December 2002

Grant Results

SUMMARY

Starting in 1999, Ribbon of Promise developed a grass-roots campaign against school violence. The campaign, also known as Ribbon of Promise or ROP, grew out of community response to a fatal school shooting in Springfield, Ore., in May 1998, which left two dead and 25 wounded.

The next day, Springfield firefighters distributed blue ribbons throughout the city as a sign of local resolve to end such incidents. Local volunteers adopted the symbol and formed a nonprofit organization to encourage communities across the nation to take steps against school violence.

Key Results
Ribbon of Promise pursued activities in four areas:

  • Raising public awareness of school violence and prevention strategies.
  • Providing the public with information about school violence.
  • Identifying promising approaches to end school violence.
  • Developing tools to help communities cope in the aftermath of school violence.

Funding
The Robert Wood Johnson Foundation (RWJF) supported the campaign development with a $50,000 grant.

 See Grant Detail & Contact Information
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RESULTS

During the grant the organization—later named Ribbon of Promise National Campaign to End School Violence—pursued activities in four areas:

  • Raising public awareness of school violence and prevention strategies.
  • Providing the public with information about school violence.
  • Identifying promising approaches to end school violence.
  • Developing tools to help communities cope in the aftermath of school violence.

The group reported to RWJF that it had:

  • Distributed approximately 100,000 blue ribbons in the United States and abroad. Students, teachers, parents, business people and politicians were among the recipients. ROP began charging 25 cents a ribbon to cover costs.
  • Developed a speakers' bureau to make available survivors of school shootings, ROP leaders, students and others for such events as conferences and school assemblies.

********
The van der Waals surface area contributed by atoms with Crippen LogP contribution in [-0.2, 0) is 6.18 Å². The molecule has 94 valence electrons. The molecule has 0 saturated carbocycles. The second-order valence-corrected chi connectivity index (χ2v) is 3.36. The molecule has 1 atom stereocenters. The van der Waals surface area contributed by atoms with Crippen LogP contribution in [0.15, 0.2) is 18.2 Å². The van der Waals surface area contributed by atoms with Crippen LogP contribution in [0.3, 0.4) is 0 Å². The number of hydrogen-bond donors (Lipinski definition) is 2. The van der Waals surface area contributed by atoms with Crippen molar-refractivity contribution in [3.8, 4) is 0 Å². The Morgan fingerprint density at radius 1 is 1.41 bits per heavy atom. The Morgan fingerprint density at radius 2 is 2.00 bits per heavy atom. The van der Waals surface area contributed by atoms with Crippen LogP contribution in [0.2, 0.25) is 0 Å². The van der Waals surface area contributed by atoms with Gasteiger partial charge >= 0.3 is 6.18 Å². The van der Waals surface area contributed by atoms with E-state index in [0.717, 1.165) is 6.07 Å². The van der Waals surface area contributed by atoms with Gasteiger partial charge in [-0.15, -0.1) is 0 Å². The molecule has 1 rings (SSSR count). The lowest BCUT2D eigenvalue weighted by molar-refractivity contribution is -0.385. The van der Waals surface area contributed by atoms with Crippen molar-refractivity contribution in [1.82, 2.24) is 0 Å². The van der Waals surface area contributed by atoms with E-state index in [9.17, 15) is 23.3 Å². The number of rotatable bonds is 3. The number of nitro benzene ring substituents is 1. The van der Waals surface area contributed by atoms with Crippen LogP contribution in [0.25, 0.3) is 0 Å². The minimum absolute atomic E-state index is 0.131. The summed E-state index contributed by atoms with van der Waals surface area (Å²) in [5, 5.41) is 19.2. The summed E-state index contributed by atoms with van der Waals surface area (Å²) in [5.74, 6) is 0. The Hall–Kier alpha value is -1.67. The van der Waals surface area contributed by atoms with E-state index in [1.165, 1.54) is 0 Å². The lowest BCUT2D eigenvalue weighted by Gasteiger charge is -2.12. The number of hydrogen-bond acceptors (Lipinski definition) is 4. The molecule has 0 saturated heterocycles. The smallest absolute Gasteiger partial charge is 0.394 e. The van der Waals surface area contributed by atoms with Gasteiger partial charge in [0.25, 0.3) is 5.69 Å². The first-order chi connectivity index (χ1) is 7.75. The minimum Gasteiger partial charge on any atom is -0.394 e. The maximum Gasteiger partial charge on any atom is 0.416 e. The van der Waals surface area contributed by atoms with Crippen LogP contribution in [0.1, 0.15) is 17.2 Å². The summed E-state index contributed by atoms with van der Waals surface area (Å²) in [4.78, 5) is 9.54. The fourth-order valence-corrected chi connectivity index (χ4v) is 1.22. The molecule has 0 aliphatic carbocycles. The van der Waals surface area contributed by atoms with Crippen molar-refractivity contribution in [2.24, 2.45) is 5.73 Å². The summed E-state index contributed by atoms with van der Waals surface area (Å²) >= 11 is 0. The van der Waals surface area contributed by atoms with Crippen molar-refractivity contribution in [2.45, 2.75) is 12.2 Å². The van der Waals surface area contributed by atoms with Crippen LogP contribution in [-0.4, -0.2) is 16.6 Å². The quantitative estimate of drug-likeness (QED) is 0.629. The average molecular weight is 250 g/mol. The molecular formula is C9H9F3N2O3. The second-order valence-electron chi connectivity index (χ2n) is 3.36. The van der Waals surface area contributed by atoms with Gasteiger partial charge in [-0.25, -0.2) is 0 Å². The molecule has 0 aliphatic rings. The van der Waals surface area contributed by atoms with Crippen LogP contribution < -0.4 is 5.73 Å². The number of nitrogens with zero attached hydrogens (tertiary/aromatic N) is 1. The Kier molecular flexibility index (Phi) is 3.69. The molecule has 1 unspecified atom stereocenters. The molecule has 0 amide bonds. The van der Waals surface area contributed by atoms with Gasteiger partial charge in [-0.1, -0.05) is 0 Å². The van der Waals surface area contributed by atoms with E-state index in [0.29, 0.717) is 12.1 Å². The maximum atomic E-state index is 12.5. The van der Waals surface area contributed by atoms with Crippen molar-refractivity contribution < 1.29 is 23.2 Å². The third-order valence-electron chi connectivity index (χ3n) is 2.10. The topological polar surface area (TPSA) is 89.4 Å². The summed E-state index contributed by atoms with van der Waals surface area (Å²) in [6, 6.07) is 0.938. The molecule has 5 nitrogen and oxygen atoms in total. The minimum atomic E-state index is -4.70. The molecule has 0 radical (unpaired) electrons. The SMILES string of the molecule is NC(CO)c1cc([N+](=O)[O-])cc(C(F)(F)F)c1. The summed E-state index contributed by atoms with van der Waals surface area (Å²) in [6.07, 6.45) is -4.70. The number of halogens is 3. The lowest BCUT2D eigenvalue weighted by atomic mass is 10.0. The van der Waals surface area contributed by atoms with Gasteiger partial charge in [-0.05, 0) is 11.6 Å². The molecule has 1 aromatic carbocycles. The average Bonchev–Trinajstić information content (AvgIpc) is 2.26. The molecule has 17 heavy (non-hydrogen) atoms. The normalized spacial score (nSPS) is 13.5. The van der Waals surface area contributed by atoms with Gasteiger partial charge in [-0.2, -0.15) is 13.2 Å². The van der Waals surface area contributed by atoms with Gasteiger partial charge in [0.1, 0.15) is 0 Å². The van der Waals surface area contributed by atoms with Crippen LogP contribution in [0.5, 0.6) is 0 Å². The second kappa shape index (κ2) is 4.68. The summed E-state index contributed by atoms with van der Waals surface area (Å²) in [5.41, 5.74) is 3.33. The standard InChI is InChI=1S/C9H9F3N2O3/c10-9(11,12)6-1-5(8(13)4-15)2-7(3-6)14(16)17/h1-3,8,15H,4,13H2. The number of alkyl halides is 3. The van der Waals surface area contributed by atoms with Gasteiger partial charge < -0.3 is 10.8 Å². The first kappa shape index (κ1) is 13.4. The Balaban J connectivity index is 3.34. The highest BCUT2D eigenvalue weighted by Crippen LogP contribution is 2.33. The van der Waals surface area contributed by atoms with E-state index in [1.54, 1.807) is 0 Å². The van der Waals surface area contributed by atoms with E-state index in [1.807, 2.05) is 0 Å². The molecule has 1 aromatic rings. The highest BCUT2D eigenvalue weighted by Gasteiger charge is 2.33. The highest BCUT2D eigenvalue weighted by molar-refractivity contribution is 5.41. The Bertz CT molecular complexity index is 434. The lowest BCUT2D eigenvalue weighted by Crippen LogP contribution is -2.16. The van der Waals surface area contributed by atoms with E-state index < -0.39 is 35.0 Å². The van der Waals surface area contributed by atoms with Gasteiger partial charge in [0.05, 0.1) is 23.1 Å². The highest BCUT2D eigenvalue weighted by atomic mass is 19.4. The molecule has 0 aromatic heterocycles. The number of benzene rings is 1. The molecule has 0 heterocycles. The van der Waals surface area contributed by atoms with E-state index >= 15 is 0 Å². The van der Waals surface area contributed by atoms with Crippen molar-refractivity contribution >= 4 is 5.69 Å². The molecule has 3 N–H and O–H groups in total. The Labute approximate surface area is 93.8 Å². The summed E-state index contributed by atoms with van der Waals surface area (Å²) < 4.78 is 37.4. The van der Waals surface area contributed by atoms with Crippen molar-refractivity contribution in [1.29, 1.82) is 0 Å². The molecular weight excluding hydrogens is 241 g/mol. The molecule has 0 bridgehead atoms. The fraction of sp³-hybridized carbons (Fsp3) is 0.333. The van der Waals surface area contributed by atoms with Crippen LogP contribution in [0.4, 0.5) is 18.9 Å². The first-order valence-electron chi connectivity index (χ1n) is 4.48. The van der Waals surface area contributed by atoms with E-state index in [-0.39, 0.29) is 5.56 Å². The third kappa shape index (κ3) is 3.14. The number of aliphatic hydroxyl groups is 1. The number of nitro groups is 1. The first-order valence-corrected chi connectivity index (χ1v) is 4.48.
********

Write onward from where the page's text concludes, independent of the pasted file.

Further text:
• Produced publicity materials, including two brochures about ROP, fact sheets on school violence and news releases and reprints of articles on related topics. Schools, community activists, government agencies and the media distributed packets.
  • Created a database on school violence and related legislation and posted the information on the campaign Web site (no longer available).
  • Developed a student-run program called By Kids 4 Kids (BK4K) to facilitate student solutions to school violence. BK4K initiated production of a 12-minute video—"Not My Friends—Not My School"—aimed at encouraging students to report threats of violence.
  • Created a program called Parent Advocates for Safe Schools (PASS) to stimulate adult involvement. PASS developed a school-safety checklist for parents and promoted establishment of 24-hour community hotlines for reporting threats of school violence.
  • Sponsored the April 1999 premiere in Eugene, Ore., of a one-act play—"Bang Bang You're Dead" by William Mastrosimone—which portrays the consequences of school violence. The author created a separate Web site (www.bangbangyouredead.com) to disseminate the script free of charge and to publicize scheduled performances across the country. There was a discussion guide developed for use with the play.
  • Established an ROP chapter in Port Orchard, Wash., and formed partnerships with local groups in Colorado, Wisconsin and Kentucky.

Communications

The ROP campaign received media coverage in Oregon and national publications, including USA Today. The network program "CBS This Morning featured "Bang Bang You're Dead." Cindy Brown, executive director of the ROP organization, appeared twice on the syndicated television talk show "Leeza." The campaign fielded numerous media calls in wake of the Columbine High School shooting in Littleton, Colo., that left 15 dead. (See the Bibliography.)

Other Funding

In addition to RWJF funds, corporate contributions and fund-raising events ($31,814), individual donations ($9,988), ribbon sales ($8,828) and in-kind contributions ($9,674) supported the campaign.

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AFTER THE GRANT

After the grant ended, campaign personnel completed production of the "Not My Friends—Not My School" video and distributed 450 copies. They also sought to develop a new program called KidSafe to protect students in kindergarten through third grade and to establish additional chapters. A shortage of funds and staff hampered these efforts, however.

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GRANT DETAILS & CONTACT INFORMATION

Project

National Campaign to End Violence in Schools

Grantee

Ribbon of Promise (Springfield,  OR)

  • Amount: $ 50,000
    Dates: January 1999 to December 1999
    ID#:  035695

Contact

Cindy Brown
(541) 726-0512